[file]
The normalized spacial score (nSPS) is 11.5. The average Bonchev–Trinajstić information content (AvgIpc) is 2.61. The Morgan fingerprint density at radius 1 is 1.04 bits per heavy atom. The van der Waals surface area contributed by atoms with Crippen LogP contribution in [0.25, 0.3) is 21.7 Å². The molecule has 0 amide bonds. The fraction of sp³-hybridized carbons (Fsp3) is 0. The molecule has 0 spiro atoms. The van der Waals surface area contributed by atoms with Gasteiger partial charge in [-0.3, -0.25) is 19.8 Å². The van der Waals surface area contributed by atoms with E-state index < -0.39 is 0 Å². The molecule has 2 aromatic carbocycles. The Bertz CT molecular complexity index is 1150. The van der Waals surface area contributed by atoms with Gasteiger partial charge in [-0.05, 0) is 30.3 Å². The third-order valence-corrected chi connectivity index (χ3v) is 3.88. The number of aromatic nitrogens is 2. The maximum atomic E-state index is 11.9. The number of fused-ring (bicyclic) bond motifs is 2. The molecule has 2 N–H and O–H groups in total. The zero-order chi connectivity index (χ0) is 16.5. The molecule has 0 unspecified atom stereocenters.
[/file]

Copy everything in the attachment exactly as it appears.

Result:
The normalized spacial score (nSPS) is 11.5. The average Bonchev–Trinajstić information content (AvgIpc) is 2.61. The Morgan fingerprint density at radius 1 is 1.04 bits per heavy atom. The van der Waals surface area contributed by atoms with Crippen LogP contribution in [0.25, 0.3) is 21.7 Å². The molecule has 0 amide bonds. The fraction of sp³-hybridized carbons (Fsp3) is 0. The molecule has 0 spiro atoms. The van der Waals surface area contributed by atoms with Gasteiger partial charge in [-0.3, -0.25) is 19.8 Å². The van der Waals surface area contributed by atoms with E-state index < -0.39 is 0 Å². The molecule has 2 aromatic carbocycles. The Bertz CT molecular complexity index is 1150. The van der Waals surface area contributed by atoms with Gasteiger partial charge in [-0.05, 0) is 30.3 Å². The third-order valence-corrected chi connectivity index (χ3v) is 3.88. The number of aromatic nitrogens is 2. The maximum atomic E-state index is 11.9. The number of fused-ring (bicyclic) bond motifs is 2. The molecule has 2 N–H and O–H groups in total. The zero-order chi connectivity index (χ0) is 16.5. The molecule has 0 unspecified atom stereocenters.